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The road to new funding: London's public transport after the pandemic

The shift from private cars to public transport options has been a central policy objective in many cities for some decades. Although the funding models vary greatly, many transport agencies around the world are now experiencing financial challenges caused by ongoing public wariness to return to high density mass transit. I want to explore how London might respond.

Since the creation of Transport for London in 2001, there has been a consistent approach to reducing car use in London and promoting greater use of public transport, walking and cycling. This approach has been successful – between 1997 and 2017 the city’s population has grown by 20%, yet the number of private vehicle trips in Greater London has remained more or less static, decreasing from just over 10 million trips per day to just under. In comparison, public transport trips have increased from 6m to 10 daily.

This approach has benefited London significantly, supporting the growth of high value jobs in its centre; contributing to high levels of quality of life and giving Londoners high quality access to jobs and services. In fact, a whole generation of Londoners now view car usage and ownership in a very different way, with declining numbers of young people taking their driving test and increasing use of cars-as-a-service apps.

The public transport city

The public transport city

Delivering these outcomes has come as a result of high levels of investment in public transport and an integrated approach to planning in the city which enables all of the different policies at the Mayor’s disposal to push in the same direction. The Mayor’s ability to charge motorists for accessing the central area; set public transport fares; define the land use and transport strategy for the city and have a major say in a large number of the cities largest planning applications – have all contributed to the delivery of these outcomes. These powers are not uniformly available across other UK cities and the London model shows what can be achieved with such powers in place. As a result, London has developed as a “public transport city” which has been good for the UK – enabling the London economy to grow and thrive.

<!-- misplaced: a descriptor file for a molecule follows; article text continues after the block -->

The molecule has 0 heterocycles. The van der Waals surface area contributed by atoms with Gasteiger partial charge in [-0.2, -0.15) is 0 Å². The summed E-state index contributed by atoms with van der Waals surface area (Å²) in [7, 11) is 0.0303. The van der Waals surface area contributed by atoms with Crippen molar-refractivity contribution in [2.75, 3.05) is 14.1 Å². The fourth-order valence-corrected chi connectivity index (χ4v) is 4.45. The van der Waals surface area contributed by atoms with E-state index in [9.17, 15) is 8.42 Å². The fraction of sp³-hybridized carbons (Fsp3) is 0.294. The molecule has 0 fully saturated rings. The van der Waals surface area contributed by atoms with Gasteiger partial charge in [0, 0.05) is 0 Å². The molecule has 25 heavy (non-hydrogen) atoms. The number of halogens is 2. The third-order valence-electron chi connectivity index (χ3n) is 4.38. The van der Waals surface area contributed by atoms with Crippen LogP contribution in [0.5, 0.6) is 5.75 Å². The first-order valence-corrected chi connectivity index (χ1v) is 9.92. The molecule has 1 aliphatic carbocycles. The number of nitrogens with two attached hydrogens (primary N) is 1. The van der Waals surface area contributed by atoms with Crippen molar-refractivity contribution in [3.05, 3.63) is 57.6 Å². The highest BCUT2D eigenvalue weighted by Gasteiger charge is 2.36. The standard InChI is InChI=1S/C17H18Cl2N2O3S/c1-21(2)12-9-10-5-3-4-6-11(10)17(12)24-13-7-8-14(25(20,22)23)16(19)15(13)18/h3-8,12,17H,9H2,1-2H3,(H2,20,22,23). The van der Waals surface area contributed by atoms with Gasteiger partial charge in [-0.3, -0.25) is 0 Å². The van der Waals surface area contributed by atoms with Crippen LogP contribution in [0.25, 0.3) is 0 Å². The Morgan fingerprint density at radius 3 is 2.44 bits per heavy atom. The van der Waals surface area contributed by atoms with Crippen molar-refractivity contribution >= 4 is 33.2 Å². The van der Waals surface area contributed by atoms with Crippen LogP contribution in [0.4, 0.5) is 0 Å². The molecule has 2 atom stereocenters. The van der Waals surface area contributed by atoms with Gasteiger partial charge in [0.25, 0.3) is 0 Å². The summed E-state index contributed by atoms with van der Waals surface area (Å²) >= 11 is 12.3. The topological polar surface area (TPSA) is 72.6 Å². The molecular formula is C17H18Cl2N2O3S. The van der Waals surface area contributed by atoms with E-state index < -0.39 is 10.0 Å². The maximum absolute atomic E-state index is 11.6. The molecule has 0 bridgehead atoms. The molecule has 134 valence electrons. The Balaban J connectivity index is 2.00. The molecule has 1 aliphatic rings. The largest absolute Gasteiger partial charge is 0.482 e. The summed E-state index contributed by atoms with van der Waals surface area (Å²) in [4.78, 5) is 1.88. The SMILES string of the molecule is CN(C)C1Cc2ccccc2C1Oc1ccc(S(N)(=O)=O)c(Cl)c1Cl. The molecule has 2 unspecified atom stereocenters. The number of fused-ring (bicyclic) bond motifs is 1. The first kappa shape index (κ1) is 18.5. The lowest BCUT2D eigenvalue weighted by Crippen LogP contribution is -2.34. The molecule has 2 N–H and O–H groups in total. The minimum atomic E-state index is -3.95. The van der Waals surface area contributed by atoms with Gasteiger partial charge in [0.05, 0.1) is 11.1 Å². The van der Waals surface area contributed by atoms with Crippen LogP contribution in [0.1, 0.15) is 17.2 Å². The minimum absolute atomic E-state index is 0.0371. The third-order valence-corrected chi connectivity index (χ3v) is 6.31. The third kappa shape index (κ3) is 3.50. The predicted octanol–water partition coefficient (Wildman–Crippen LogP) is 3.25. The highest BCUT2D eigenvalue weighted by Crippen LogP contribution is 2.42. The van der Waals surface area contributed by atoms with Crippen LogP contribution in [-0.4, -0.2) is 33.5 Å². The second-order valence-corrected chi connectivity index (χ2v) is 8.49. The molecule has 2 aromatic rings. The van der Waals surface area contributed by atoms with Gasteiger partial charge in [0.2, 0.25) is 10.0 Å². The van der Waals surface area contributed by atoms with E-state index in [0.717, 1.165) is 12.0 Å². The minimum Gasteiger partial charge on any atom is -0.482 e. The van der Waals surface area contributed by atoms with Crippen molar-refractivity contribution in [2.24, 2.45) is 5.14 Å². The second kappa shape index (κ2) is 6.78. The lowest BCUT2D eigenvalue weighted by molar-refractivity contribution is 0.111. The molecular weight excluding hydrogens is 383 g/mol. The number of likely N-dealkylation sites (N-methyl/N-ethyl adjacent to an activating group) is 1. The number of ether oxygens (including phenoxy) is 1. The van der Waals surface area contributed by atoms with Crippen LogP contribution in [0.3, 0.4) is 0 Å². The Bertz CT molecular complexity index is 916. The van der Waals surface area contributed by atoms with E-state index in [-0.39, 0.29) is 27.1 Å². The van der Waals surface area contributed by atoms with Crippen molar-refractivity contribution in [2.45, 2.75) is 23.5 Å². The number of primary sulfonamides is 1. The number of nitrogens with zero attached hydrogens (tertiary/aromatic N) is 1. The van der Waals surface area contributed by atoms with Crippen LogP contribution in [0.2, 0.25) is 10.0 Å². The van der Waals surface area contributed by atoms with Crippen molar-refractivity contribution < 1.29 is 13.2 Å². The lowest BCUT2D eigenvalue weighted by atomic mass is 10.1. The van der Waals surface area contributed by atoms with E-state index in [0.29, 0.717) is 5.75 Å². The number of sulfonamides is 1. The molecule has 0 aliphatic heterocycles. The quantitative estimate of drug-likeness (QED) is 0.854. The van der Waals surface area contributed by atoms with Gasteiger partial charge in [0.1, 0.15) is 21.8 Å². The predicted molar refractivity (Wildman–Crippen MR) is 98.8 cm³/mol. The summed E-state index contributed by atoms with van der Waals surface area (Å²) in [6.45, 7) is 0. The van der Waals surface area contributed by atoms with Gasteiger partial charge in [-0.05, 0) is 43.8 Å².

This has created a unique situation in London (not seen in any other global cities of London’s significance) where the cost of operating public transport services in London is expected to be met from revenue that is generated by the Mayor and TfL. Typically, this means fare income but including other sources such as a proportion of business rates (taxes); congestion charge income and revenue from property and other commercial developments. Even with this blended approach, fare income makes up typically 72% of the Mayor’s toolbox to fund TfL’s cost of operations (compared to 38% in Paris).

The transport funding gap

This has created a vulnerability. Over recent months we have seen a 95% reduction in tube demand and 85% reduction in bus demand in London, which has led to the government stepping in to fund the public transport network. The issue is that tube, rail and bus networks are ‘too big to fail’ – London cannot exist successfully without its high levels of public transport accessibility and connectivity. Thirty years of shifting behaviour towards public transport use cannot be reversed nor should they be. But the existing model, where TfL covers its operating costs from fare income, is now broken.

A new model is now needed, which cannot come at the expense of investment in other UK cities. How can London bridge the funding gap?

Road user charging

One solution could be to introduce a new model of paying for accessing road space in London. This could replace the current (and increasingly obsolete) methods of taxation (road tax, congestion charge, ULEZ and so on) and be aligned much more closely to the true impact of using a car in the city – whether in terms of congestion, carbon or social impacts.

Under this new arrangement, car drivers would pay to use their vehicles, when they use them, drawing on technology that now exists, would replace the outdated (and increasingly obsolete) vehicle excise duty and fuel duty. This new approach may not necessarily mean car drivers pay more – under certain circumstances they could pay the same as they do today but the level of cost would be determined by the impact of a trip (calculated in a variety of ways – congestion, carbon emissions).

Research undertaken by Arup with Centre for London in 2019 examined how London could use the latest technology to create a simpler, smarter and fairer approach to road user charging.

This approach would do three things:

  • It would fully integrate the cost (and impact) of using a car in London with other modes of transport – helping to create a truly integrated transport network focused on delivering the best outcomes for the city

  • It would generate a significant source of annual revenue that could be used to fund the operation and expansion of the public transport network

  • It would be a truly local funding solution, allowing the government to focus its efforts on delivering similar transformation in our other major urban centres such as Birmingham and Manchester.

    It’s vital we don’t lose the sustainable and socially equitable benefits of integrated public transport in our cities. It’s time for every city to think creatively about how to fund the public transport they depend on.